- Math board games are good teaching tools.chance image by Francesca Marcolini from Fotolia.com
Old-fashioned board games create hands-on experiences--moving pieces and rolling dice--and tactile learning creates lasting impact. According to a 2007 study at Carnegie Mellon University, a major reason for poor performance of students in math is the absence of number board games. There are fun board games you can play to improve math skills.
- If you have preschoolers, this lively counting game is the ticket for you. It's so simple--just move your bright yellow bus around the board, stopping to pick up and drop off passengers. The winner is the player with the most passengers at the end of the game. It introduces arithmetic in a clever way, adding or subtracting passengers based on a plus or minus sign, familiarizing kids with those symbols without the added complexity of figuring out the resulting sum. This reduces math anxiety down the line, as learning concepts one at a time lessens the steepness of the learning curve. According to American sociologist Herbert Blumer's Symbolic Interaction theory, early experiences associated with the plus or minus symbol will have significant affect on later understanding of the concepts of addition and subtraction.
- This popular resource-based game involves trading, building and planning around the circumstances of Neolithic living. You choose historically relevant situations and then activate your staffed areas--gathering resources and raising animals, for example. You must have enough to feed your populations, or you lose points. This game uses multiplication, making it revolutionary for its genre.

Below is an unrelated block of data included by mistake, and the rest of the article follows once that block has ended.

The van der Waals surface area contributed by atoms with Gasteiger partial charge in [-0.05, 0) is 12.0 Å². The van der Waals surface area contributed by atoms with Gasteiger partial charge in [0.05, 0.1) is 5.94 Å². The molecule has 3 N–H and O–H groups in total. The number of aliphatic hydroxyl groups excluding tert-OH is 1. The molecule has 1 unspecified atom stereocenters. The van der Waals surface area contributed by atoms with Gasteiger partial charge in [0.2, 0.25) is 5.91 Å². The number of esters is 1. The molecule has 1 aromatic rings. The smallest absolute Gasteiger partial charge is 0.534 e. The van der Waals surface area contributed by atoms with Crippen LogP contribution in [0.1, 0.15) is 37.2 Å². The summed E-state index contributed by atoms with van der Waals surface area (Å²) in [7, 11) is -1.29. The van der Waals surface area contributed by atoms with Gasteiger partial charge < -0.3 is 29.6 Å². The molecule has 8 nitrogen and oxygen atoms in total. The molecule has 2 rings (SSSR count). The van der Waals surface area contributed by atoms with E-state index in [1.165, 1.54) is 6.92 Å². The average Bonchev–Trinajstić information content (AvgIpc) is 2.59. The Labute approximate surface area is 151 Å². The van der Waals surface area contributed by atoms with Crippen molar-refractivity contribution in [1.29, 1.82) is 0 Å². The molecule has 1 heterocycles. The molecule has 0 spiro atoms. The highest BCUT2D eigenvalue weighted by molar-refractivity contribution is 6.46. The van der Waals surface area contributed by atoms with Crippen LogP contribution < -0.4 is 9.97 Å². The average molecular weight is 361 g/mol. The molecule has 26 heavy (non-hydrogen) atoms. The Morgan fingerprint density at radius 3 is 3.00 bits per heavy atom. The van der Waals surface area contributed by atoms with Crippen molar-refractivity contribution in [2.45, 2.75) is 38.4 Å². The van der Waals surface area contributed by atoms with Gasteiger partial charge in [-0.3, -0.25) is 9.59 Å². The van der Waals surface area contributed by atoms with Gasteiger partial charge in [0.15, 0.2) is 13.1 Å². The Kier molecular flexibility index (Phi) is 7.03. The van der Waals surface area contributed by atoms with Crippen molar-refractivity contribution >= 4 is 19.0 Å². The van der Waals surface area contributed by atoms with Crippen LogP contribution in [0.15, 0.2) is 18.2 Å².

- Much like Scrabble letters make words, this game allows you to build equations across the board as long as they are accurate mathematical statements. This game fosters the development of rudimentary algebra skills. Rather than just adding up your numbers, you are looking for numbers that fit your math statement: x + 3 = 5 means you have to solve for "x." Similarly, if you add tiles to math statements already on the board, you must solve for which tiles fit.
- This game lives up to its title. You roll four dice and choose the sum of two dice to decide where to place your peg, based on the relative probability of rolling the same sum again, either with the same or a different combination of numbers on the dice. You move your peg up the row of holes, marked 1 through 12, only if you roll the correct number again. The winner is the one to reach the top of his row.
- This game allows the acquisition of money through other means than just taking it from another player. The object of Power Grid is to supply power to cities and bid to buy the power plants needed for it. According to David Gale's "Theory of Economic Models," this open system is a more realistic model of an economy. This is a family game for teenagers and adults.